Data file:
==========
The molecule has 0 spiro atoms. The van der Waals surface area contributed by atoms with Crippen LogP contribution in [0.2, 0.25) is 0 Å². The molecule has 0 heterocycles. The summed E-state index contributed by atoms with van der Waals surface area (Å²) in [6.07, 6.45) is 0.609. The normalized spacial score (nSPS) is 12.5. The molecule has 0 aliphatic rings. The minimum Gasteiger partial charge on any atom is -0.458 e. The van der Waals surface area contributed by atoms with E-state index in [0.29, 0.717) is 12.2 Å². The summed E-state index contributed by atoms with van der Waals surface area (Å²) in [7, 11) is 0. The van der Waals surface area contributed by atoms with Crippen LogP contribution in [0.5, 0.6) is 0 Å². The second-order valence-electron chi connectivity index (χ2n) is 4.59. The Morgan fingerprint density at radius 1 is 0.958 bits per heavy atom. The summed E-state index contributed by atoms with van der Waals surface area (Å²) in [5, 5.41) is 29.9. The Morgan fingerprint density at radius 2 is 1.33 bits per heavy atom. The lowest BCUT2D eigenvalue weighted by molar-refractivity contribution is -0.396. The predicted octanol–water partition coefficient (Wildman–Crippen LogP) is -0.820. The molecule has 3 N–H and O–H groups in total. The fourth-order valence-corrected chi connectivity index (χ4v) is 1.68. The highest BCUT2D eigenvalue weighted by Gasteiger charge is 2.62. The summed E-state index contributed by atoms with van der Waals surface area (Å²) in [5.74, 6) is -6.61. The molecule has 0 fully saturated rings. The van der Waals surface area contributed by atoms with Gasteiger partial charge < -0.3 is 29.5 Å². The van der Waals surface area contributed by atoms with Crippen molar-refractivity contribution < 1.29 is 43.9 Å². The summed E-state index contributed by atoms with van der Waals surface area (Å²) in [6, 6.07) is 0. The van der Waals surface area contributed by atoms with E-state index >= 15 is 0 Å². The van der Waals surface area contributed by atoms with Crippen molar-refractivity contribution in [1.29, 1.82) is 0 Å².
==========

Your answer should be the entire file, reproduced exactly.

The molecule has 0 spiro atoms. The van der Waals surface area contributed by atoms with Crippen LogP contribution in [0.2, 0.25) is 0 Å². The molecule has 0 heterocycles. The summed E-state index contributed by atoms with van der Waals surface area (Å²) in [6.07, 6.45) is 0.609. The normalized spacial score (nSPS) is 12.5. The molecule has 0 aliphatic rings. The minimum Gasteiger partial charge on any atom is -0.458 e. The van der Waals surface area contributed by atoms with E-state index in [0.29, 0.717) is 12.2 Å². The summed E-state index contributed by atoms with van der Waals surface area (Å²) in [7, 11) is 0. The van der Waals surface area contributed by atoms with Crippen LogP contribution in [0.5, 0.6) is 0 Å². The second-order valence-electron chi connectivity index (χ2n) is 4.59. The Morgan fingerprint density at radius 1 is 0.958 bits per heavy atom. The summed E-state index contributed by atoms with van der Waals surface area (Å²) in [5, 5.41) is 29.9. The Morgan fingerprint density at radius 2 is 1.33 bits per heavy atom. The lowest BCUT2D eigenvalue weighted by molar-refractivity contribution is -0.396. The predicted octanol–water partition coefficient (Wildman–Crippen LogP) is -0.820. The molecule has 3 N–H and O–H groups in total. The fourth-order valence-corrected chi connectivity index (χ4v) is 1.68. The highest BCUT2D eigenvalue weighted by Gasteiger charge is 2.62. The summed E-state index contributed by atoms with van der Waals surface area (Å²) in [5.74, 6) is -6.61. The molecule has 0 fully saturated rings. The van der Waals surface area contributed by atoms with Gasteiger partial charge < -0.3 is 29.5 Å². The van der Waals surface area contributed by atoms with Crippen molar-refractivity contribution < 1.29 is 43.9 Å². The summed E-state index contributed by atoms with van der Waals surface area (Å²) in [6, 6.07) is 0. The van der Waals surface area contributed by atoms with E-state index >= 15 is 0 Å². The van der Waals surface area contributed by atoms with Crippen molar-refractivity contribution in [1.29, 1.82) is 0 Å².